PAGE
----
Gov’t moves to shore up PH credit rating after Fitch cuts outlook to ‘negative’
The Philippines’ economic managers on Tuesday moved to reassure investors that the government was moving to address perceived weaknesses in its coronavirus pandemic response that prompted Fitch Ratings to lower the country’s outlook from ‘stable’ to ‘negative’.
According to the international debt watcher, the country faces downside risks and “possible challenges associated with unwinding the exceptional policy response to the health crisis and restoring sound public finances as the pandemic recedes.”
At the same time, however, the ratings agency maintained the Philippines’ credit standing at ‘BBB,’ which is one notch above the minimum investment grade – a level it has held since December 2017.
“The rating kept at ‘BBB’ is a vote of confidence in the country’s economic and fiscal management despite the worst effects of the pandemic,” Socioeconomic Planning Secretary Karl Kendrick Chua told reporters.
But the downgraded outlook to “negative” from “stable” flagged the risks which the economic managers were already aware of, said Chua, who heads the state planning agency National Economic and Development Authority.
But ING Bank Manila senior economist Nicholas Mapa said the country’s overall growth trajectory was likely to be less vibrant compared to prepandemic levels as consumption remained constrained by high unemployment and investments were held back due to poor sentiment, despite the emergence of “some green shoots”.
“If trends continue we could see other ratings agencies follow suit in the next three months with a possible downgrade by year end if fiscal metrics worsen further,” he warned.
Credit ratings reflect the ability of a country to pay its obligations to its creditors. Higher ratings — especially those above investment grade — are able to borrow funds from overseas at lower rates which, in turn, translate to lower borrowing costs in their domestic economies.
The rating decision from Fitch came after international debt watcher S&P Global affirmed last May the Philippines’ “BBB+” rating with a “stable” outlook.
The country’s rating with S&P is one step higher than that of Fitch. The “stable” outlook indicates that the upside and downside risks to the rating are balanced and that the rating is unlikely to change within the short term.
Moody’s, on the other hand, assigns a “Baa2” rating to the Philippines, with a stable outlook. At this level, Moody’s rating is on par with Fitch’s’ “BBB” rating.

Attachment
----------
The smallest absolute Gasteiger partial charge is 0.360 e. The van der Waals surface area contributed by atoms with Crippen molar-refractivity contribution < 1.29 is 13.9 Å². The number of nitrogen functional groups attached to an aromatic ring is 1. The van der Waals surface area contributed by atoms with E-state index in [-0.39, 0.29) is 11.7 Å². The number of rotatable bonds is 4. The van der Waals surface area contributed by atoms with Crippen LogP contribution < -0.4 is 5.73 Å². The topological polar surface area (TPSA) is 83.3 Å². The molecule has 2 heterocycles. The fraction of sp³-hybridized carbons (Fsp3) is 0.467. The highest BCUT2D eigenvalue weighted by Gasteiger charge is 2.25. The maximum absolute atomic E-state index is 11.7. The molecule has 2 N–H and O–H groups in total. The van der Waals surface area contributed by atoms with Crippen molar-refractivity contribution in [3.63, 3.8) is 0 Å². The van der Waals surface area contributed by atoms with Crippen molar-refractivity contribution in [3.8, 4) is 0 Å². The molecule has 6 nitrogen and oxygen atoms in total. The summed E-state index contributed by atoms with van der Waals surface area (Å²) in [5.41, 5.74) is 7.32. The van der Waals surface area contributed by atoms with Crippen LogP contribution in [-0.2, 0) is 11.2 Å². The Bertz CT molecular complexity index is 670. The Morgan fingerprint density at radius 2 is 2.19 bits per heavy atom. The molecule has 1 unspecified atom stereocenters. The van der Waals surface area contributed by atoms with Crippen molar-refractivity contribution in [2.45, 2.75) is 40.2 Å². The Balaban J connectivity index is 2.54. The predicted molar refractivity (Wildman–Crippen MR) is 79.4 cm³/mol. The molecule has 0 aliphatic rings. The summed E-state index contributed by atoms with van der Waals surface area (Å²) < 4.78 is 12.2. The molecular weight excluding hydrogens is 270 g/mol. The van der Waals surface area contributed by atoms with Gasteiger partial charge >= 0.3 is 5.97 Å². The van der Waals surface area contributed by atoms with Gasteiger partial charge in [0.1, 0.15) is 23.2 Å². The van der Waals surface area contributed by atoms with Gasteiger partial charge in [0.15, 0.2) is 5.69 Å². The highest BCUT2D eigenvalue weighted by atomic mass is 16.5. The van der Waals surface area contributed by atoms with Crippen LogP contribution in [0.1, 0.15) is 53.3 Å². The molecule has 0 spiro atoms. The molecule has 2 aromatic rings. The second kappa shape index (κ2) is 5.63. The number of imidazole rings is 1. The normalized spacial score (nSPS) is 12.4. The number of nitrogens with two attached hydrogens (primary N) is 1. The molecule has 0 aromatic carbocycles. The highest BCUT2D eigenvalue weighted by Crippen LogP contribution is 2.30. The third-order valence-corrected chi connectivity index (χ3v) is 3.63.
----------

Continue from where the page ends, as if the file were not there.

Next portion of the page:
“Although the negative impact of the pandemic on the Philippines has been significant, this will only be temporary. In fact, the economy is already en route to a solid recovery path and is seen to have posted double-digit growth in the second quarter of this year amid the fast-track implementation of the vaccine rollout and economic recovery measures,” Finance Secretary Carlos Dominguez III said.
“We expect economic growth to range between 6 and 7 percent this year and an even higher 7 to 9 percent next year.”
“These upbeat growth projections take into account the continued relaxation of mobility restrictions, higher spending on COVID response and economic recovery programs, and the faster rollout of the mass vaccination program. We target to achieve ‘population protection’ by having 70 million Filipinos, or 100 percent of our adult population, inoculated by the end of this year,” Dominguez said.
Meanwhile, Bangko Sentral ng Pilipinas Governor Benjamin Diokno said he expected the drag caused by COVID-19 on the Philippine economy to be “transitory.”
“The sharp economic contraction last year was caused primarily by strict containment measures to prevent the spread of the virus, save lives and increase the capacity of the healthcare system,” he said. “When the daily tally of cases showed a sustained decline and the government started to relax the mobility restrictions, the surveys showed the economy was able to generate jobs quickly. “
He vowed that the central bank would keep interest rates as low as possible for as long as possible to help the economy recover from its deepest slump since the end of World War II.
“We will continue to support the economy as needed, mindful of the negative consequences of premature disengagement of our response measures,” Diokno said.
Separately, a glowing report by Moody’s Analytics just last Monday which said the Philippines’ economic outlook was “looking up” took a U-turn on Tuesday as the think tank pointed out that the country remained Asia-Pacific’s cellar dweller in recovering lost output from the pandemic-induced recession.
“The Philippines is the laggard of the region with daily new COVID-19 cases still near record-high, continued quarantines in greater Manila, and only modest fiscal spending to support domestic spending and well-being,” Marisa Di Natale, head of global forecasting at Moody’s Analytics, said in a new report.
Moody’s Analytics estimates had shown the Philippines’ real gross domestic product (GDP) as of the first quarter was only over 90 percent of the pre-pandemic peak in 2019 — the lowest in the region. In contrast, GDP in China, Hong Kong, India, New Zealand, South Korea, Taiwan and Vietnam as of March were already above their pre-COVID-19 levels, while the rest of the Philippines’ Asian neighbors reverted to at least more than 95 percent of their 2019 economic outputs.
The think tank earlier projected the Philippines’ economic recovery would be the most sluggish in Asia-Pacific, with its return to pre-pandemic GDP level expected by the third quarter of 2022 — the last in the region.
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